Performance » Dance

Polar Opposites

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Elements of classical dance, aerial artistry and acrobatics play a part in today’s version of pole dancing. Yet while many classify it as an art form (or even a sport), there are still those who can’t erase the image of scantily dressed women in clubs seductively slithering around and down poles for men with fistfuls of money.

It’s the latter image that many believe continues to hinder the full progression of pole dancing as a universally accepted form of dance.

But Jessica Anderson-Gwin is on a mission to change that, and she’s receiving help from an unlikely source: Butler University.

Vertical poles have been used in art and exercise since at least the 12th century. - COURTESY OF JAGGED
  • Courtesy of Jagged
  • Vertical poles have been used in art and exercise since at least the 12th century.

Today (April 9) the Butler ArtsFest 2015 begins, and the 10-day event will feature more than 50 performances under the festival theme Outlaws & Outsiders. On Monday (April 13) Jagged: A Contemporary Pole Dance Company will be among them, introducing audiences to the graceful athleticism of this new form of dance.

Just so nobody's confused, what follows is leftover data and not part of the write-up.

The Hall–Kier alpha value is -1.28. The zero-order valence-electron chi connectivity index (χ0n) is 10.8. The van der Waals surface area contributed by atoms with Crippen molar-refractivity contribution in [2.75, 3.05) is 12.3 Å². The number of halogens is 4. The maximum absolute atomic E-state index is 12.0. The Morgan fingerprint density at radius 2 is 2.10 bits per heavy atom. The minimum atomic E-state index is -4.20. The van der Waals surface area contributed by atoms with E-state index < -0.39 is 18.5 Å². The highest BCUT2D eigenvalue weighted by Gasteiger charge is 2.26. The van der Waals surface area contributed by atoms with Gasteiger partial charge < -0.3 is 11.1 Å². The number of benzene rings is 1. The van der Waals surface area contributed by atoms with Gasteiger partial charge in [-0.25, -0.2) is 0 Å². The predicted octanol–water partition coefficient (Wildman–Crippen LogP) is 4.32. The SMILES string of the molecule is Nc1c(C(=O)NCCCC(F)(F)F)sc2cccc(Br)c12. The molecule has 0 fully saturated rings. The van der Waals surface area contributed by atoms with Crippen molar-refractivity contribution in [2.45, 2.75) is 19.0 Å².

Anderson-Gwin, who founded Jagged in 2009 in Los Angeles and pioneered group pole choreography in America, thinks this will be the first time that pole dancing has been presented in an academic setting.

Ronald Caltabiano believes the university and arts lovers, in general, are ready for it.

“Through the heart of the arts through millennia, it’s been society verses the individual. We’ve seen it in so many art forms -- from theater to dance to opera,” says Caltabiano, dean of Jordan College of Arts at Butler and director of Butler ArtsFest. “We thought it would be a very useful way to continue the dialogue about (pole dancing as art).”

Jagged will present Fly, an original, full-length piece about allowing your dreams to become reality.